For a pure language interface, add your specified proprieties, procedures, and functions to an interface that descends from IInterface (the base interface) as an interface, no implementation. Then have your implementing class inherit from TInterfacedObject and implement the interface.

For extending the VCL, you descend from the class you wish to extend, then implement an interface from IInterface and add the required functions QueryInterface, _AddRef, and _Release methods (refer to TInterfacedObject for an example).

For a com object, you descend from IUnknown. Descending from IUnknown instead of IInterface informs the Delphi compiler that the interface must be compatible with COM objects -- a Windows feature).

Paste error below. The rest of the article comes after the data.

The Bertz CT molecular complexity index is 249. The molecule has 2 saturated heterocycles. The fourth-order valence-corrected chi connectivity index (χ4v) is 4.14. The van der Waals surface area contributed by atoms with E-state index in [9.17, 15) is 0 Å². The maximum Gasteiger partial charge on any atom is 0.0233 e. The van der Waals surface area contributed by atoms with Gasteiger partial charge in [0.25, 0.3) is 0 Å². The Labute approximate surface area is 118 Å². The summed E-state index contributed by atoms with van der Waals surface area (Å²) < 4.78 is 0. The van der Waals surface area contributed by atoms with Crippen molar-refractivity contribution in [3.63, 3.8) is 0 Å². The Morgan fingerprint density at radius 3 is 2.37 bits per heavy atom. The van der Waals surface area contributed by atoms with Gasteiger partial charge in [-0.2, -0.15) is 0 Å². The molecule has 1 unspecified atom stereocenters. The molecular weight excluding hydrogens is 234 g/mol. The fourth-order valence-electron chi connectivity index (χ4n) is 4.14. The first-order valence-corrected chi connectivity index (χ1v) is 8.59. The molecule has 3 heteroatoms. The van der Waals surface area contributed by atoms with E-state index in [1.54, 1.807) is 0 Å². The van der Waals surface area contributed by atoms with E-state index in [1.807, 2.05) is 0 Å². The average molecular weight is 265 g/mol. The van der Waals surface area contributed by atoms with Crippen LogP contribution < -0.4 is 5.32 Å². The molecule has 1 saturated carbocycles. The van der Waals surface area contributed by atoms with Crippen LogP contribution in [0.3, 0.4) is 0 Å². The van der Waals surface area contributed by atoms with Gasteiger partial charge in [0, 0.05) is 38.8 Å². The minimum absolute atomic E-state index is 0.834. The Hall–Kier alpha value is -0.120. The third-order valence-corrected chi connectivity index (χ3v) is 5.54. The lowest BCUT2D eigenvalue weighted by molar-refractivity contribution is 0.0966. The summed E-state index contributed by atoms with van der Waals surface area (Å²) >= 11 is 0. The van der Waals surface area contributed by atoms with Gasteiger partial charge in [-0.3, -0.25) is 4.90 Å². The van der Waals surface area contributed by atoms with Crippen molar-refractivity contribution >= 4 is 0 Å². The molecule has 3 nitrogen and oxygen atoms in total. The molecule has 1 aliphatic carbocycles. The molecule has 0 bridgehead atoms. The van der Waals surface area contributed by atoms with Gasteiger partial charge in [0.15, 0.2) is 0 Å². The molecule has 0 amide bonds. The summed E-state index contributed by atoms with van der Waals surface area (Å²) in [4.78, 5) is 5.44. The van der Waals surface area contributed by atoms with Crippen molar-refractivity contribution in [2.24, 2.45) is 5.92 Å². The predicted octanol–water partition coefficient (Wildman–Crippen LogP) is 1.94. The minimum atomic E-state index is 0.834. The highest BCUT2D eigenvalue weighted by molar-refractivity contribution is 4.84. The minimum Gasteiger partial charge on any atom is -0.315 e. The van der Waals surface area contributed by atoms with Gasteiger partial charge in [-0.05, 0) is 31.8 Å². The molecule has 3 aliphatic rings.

When defining an interface, define it in the type block just like you do for a class but you use the interface keyword instead of the class keyword and in the interfaces section only. Since interfaces, by definition, do not have any implementation details, all you do is specify it in the type block. Then implement in all classes that support the interface.

Syntax Example:
//Language interface:
//Interface section of unit.
IHuman = Interface(IInterface)
  //Specify interface methods and properties here.

end;
  
TCyborg = class(TInterfacedObject)
end;
  
TCyborgHuman = class(TCyborg, IHuman)
//Specify each here and implement in
//implementation section.
end;
C++:  "Interfaces" No, but mimic it.

You can mimic an interface by using a class that has only pure-virtual functions and no member variables.





Overriding

[Other Languages] 

General Info: Method Overriding

Where you define or implement a virtual method in a parent class and then replace it in a descendant class.

When you decide to declare a method as virtual, you are giving permission to derived classes to extend and override the method with their own implementation. You can have the extended method call the parent method's code too.